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Boonville, Missouri
City of Boonville
Buildings in downtown Boonville
Buildings in downtown Boonville
Location of Boonville, Missouri
Location of Boonville, Missouri
U.S. Census Map
U.S. Census Map
Country United States
State Missouri
County Cooper
Founded 1817
 • Total 8.03 sq mi (20.80 km2)
 • Land 7.69 sq mi (19.91 km2)
 • Water 0.34 sq mi (0.89 km2)
669 ft (204 m)
 • Total 8,319
 • Estimate 
 • Density 1,097.83/sq mi (423.88/km2)
Time zone UTC−6 (Central (CST))
 • Summer (DST) UTC−5 (CDT)
ZIP code
Area code 660
FIPS code 29-07318
GNIS feature ID 0714540
Boonville, Missouri (2015)
Former train station in Boonville

Boonville is a city and the county seat of Cooper County, Missouri, United States. The population was 8,319 at the 2010 census. The city was the site of a skirmish early in the Civil War, on July 17, 1861. Union forces defeated the Missouri State Guard in the first Battle of Boonville. It is part of the Columbia, Missouri metropolitan area.


The community derives its name from Nathan and Daniel Morgan Boone, who were the sons of Daniel Boone and established their salt business near the community in the early 1800s by delivering the salt from salt licks to St. Louis. The area has been called "Boone's Lick" and the route from the lick to St. Charles/St. Louis, Missouri is called the Boone's Lick Trail. The eastern terminus near Boonville at Franklin, Missouri is considered the original start of the Santa Fe Trail.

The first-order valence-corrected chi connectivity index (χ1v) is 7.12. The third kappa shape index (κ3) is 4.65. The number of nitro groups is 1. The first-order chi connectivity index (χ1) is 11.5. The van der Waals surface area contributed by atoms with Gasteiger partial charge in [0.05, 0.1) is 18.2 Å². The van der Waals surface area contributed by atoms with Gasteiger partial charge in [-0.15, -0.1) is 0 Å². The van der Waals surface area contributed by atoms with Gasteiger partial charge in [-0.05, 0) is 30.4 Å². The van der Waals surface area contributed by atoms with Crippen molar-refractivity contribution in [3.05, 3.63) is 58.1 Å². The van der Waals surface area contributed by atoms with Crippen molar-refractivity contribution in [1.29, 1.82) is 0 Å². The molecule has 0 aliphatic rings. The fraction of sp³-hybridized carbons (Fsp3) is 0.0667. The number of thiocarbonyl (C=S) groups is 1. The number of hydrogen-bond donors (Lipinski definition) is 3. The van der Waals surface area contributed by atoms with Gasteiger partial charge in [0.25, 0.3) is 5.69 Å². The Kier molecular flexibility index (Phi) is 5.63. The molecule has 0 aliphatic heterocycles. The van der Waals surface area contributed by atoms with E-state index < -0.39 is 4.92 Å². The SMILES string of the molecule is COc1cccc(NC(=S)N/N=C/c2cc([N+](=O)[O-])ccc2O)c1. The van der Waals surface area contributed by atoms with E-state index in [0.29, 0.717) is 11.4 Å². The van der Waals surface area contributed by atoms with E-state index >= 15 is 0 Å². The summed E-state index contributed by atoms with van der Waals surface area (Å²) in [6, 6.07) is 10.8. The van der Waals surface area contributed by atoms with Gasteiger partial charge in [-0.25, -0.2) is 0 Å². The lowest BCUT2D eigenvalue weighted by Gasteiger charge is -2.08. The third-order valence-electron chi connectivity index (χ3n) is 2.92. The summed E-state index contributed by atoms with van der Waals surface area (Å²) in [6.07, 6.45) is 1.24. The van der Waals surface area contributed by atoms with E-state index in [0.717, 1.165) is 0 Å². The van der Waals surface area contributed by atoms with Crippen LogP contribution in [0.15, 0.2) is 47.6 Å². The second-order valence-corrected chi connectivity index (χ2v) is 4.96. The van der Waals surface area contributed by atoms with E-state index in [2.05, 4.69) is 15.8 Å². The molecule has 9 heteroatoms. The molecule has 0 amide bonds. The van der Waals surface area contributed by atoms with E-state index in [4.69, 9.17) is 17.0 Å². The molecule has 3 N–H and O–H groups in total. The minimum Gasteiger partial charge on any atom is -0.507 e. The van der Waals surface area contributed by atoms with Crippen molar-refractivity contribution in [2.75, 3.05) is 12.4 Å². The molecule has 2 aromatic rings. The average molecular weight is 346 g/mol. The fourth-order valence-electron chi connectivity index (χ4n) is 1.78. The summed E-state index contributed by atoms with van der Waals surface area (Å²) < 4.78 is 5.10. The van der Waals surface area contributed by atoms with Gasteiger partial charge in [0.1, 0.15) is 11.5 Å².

The first pioneers were Hannah and Stephen Cole, who settled in 1810. During skirmishes with Native Americans in the War of 1812 they moved to a fort on the north side of the Missouri River (called on markers as "Hannah Cole Fort"). That fort subsequently became the first county seat of Howard County, Missouri.

After the war, the town was formally laid out in 1817 by Asa Morgan and Charles Lucas. Boonville was named the county seat in 1818.

The community's position on the Santa Fe Trail and Missouri River led to many historic residents of the era living there during the westward expansion including George Graham Vest, David Barton, William Ash and George Caleb Bingham.

The Cooper County Jail was built in 1848 and remained in place until 1979 with a claim that it was the longest-serving jail in Missouri history.

In 1855, Thespian Hall opened and now claims to be the oldest continuously running theatre west of the Allegheny Mountains.

More than 400 buildings (most in 14 separate historical districts) are listed on National Register of Historic Places listings in Cooper County, Missouri.

During the American Civil War, the community was fought over and held by both sides including in the Battle of Boonville on June 17, 1861, a month before the First Battle of Bull Run which gave the Union control of the Missouri River; and 2nd Battle of Boonville on September 13, 1861; and its capture by Sterling Price in 1864 in Price's Raid.

The city was a strategic target because of its location on the Missouri Pacific Railroad. The track was subsequently taken over by the Missouri–Kansas–Texas Railroad. In the 1980s, the track section that traversed the town was converted to parkland, as part of Katy Trail State Park. Today, the "Katy Trail" is the longest rails to trails system in the United States.